How amphetamine acts in minimal brain dysfunction.
      found a correlation between this learning and behavioral disorder and a deficiency of norepinephrine in the brain.
      Methadone has been found to be teratogenic in some laboratory animals but not in others.
      • Geber WF
      • Schramm LC
      Comparative teratogenicity of morphine, heroin and methadone in the hamster (abstract).
      • Markham JK
      • Emmerson JL
      • Owen NV
      Teratogenicity studies of methadone HCI in rats and rabbits.
      To date, no reports of teratogenicity in the human have been published.
      • Blinick G
      • Jerez E
      • Wallach RC
      Methadone maintenance, pregnancy, and progeny.
      Besides the acute signs of narcotic withdrawal immediately after delivery, hyperactivity and sleep disturbances are believed to persist in the neonate for 2 years after delivery.
      • Ting R
      • Keller A
      • Berman P
      • Finnegan LP
      Follow-up studies of infants born to methadone-dependent mothers (abstract).
      Hutchings and co-workers
      • Hutchings DE
      • Towey JP
      • Gorinson HS
      • Hunt HF
      Methadone during pregnancy: assessment of behavioral effects in the rat offspring.
      administered methadone to pregnant rats from day 8 of gestation until term. During adulthood, the offspring showed no differences in learning ability from that of a control group of animals. The methadone-exposed rats, however, had a significantly higher rate of response to each of the given tasks. They also displayed difficulties in performing tasks that required paced responses to a stimulus. Hence, this study suggests that opiates, or their derivatives, may produce a long-term effect characterized by increased behavioral arousal. Szeto
      • Szeto HH
      Effects of narcotic drugs on fetal behavioral activity: acute methadone exposure.
      arrived at a similar conclusion when studying the effect of acute methadone exposure on fetal behavioral activity. His results indicated that methadone suppressed fetal quiet and rapid eye movement sleep and thereby produced a hyperactive state.
      Studies from several laboratories
      • McGinty JF
      • Ford DH
      Effects of prenatal methadone on rat brain catecholamines.
      have confirmed that levels of biogenic amine neurotransmitters are altered in the offspring of perinatally addicted rats. A delay in cellular maturation of the brain may produce deficits in synaptogenesis. These effects could be of importance in the behavioral alterations noted in the perinatal opiate syndrome.
      • Slotkin TA
      Effects of perinatal exposure to methadone on development of neurotransmission: biochemical bases for behavioral alterations.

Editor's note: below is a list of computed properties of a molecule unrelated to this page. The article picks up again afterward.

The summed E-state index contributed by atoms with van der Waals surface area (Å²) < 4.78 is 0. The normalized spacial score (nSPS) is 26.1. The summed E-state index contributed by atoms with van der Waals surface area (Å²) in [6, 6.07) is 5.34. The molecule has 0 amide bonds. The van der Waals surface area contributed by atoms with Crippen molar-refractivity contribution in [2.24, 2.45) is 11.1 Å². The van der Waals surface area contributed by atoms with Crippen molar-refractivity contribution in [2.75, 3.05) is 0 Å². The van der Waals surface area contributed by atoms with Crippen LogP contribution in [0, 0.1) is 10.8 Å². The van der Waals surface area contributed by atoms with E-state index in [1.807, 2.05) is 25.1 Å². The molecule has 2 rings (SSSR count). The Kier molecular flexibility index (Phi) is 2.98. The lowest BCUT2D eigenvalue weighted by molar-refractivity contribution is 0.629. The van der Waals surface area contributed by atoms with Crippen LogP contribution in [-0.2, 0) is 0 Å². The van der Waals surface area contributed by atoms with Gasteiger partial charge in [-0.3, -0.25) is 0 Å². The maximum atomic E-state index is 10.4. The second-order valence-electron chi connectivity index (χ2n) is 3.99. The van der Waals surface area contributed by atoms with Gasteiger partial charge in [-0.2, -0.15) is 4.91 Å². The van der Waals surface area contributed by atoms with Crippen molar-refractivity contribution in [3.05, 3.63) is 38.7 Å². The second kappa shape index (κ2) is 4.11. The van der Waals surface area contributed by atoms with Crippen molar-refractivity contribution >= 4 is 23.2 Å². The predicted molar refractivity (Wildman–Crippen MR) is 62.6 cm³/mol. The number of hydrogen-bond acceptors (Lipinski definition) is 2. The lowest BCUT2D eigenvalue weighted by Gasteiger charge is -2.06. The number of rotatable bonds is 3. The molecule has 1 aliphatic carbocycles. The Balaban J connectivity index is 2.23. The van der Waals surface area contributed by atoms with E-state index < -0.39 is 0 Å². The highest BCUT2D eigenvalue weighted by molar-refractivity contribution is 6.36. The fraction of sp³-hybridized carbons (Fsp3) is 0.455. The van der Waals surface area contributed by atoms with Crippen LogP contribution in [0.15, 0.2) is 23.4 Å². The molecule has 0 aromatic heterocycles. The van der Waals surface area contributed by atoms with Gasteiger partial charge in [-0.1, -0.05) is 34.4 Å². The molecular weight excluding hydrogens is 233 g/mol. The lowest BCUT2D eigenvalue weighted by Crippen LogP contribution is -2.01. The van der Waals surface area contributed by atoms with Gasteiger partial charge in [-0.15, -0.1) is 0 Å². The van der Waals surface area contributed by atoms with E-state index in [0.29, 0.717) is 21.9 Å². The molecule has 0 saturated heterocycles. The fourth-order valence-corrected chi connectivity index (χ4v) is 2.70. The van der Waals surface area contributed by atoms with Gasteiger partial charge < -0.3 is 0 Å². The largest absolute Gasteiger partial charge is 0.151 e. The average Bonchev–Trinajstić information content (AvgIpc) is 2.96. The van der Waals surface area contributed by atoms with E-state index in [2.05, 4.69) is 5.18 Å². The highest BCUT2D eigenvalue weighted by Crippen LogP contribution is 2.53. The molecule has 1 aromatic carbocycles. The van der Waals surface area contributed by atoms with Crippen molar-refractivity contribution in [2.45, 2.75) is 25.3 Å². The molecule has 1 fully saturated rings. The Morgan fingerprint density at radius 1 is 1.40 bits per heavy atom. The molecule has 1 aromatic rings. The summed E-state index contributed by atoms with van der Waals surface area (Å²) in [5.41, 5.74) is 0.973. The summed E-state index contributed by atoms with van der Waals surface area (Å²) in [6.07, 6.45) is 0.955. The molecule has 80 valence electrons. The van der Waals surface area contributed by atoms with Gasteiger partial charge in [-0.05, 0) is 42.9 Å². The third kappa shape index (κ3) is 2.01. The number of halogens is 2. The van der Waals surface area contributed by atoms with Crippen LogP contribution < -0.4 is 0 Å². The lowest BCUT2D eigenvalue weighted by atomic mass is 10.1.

Similarly, diazepam, when administered to pregnant rats during the last week of gestation, induces behavioral and neurochemical alterations in the offspring which are evident long after the drug has disappeared from the brain.
      • Kellogg CK
      • Chisholm J
      • Simmons RD
      • Ison JR
      • Miller RK
      Neural and behavioral consequences of prenatal exposure to diazepam.
      Wilson and associates
      • Wilson GS
      • Desmond MM
      • Wait RB
      Follow-up of methadone-treated and untreated narcotic-dependent women and their infants: health, developmental, and social implications.
      studied 68 narcotic-dependent women (29 heroin-dependent and 39 methadone-treated women) who gave birth to 69 live-born infants; a drug-free control group was also studied. At a 1-year follow-up examination, mean developmental scores were within the normal range for both groups. Subtle signs of neurodevelopmental dysfunction (reduced attention span), however, were significantly more common in the children of the drug group than in those of the drug-free control subjects. These signs may be early indications of potential learning or behavioral deviance that may surface when the children enter school.
      On the basis of the aforementioned studies, if certain types of minimal brain dysfunction (such as restlessness, hyperactivity, and poor concentration) have a neurochemical basis, maternal ingestion of drugs must be carefully evaluated as a possible cause.
      • Weiss B
      • Spyker JM
      Behavioral implications of prenatal and early postnatal exposure to chemical pollutants.
      First-trimester exposure to progestins or estrogens has been reported to affect personality development.
      • Reinisch JM
      Prenatal exposure of human foetuses to synthetic progestin and oestrogen affects personality.
      Progesterone-exposed subjects were found to be more independent and individualistic, whereas members of the estrogen-treated group were more group-oriented and less self-sufficient than their collective sibling control subjects. Additional longitudinal studies on the long-term effects of in utero exposure to hormones are needed.
      Obstetric premedication may also have an effect on the neonate. Stechler
      • Stechler G
      Newborn attention as affected by medication during labor.
      showed that babies whose mothers received large doses of analgesia during labor were less attentive for the first 4 days after delivery than those babies whose mothers received smaller doses.
      Brackbill and co-workers
      • Brackbill Y
      • Kane J
      • Manniello RL
      • Abramson D
      Obstetric premedication and infant outcome.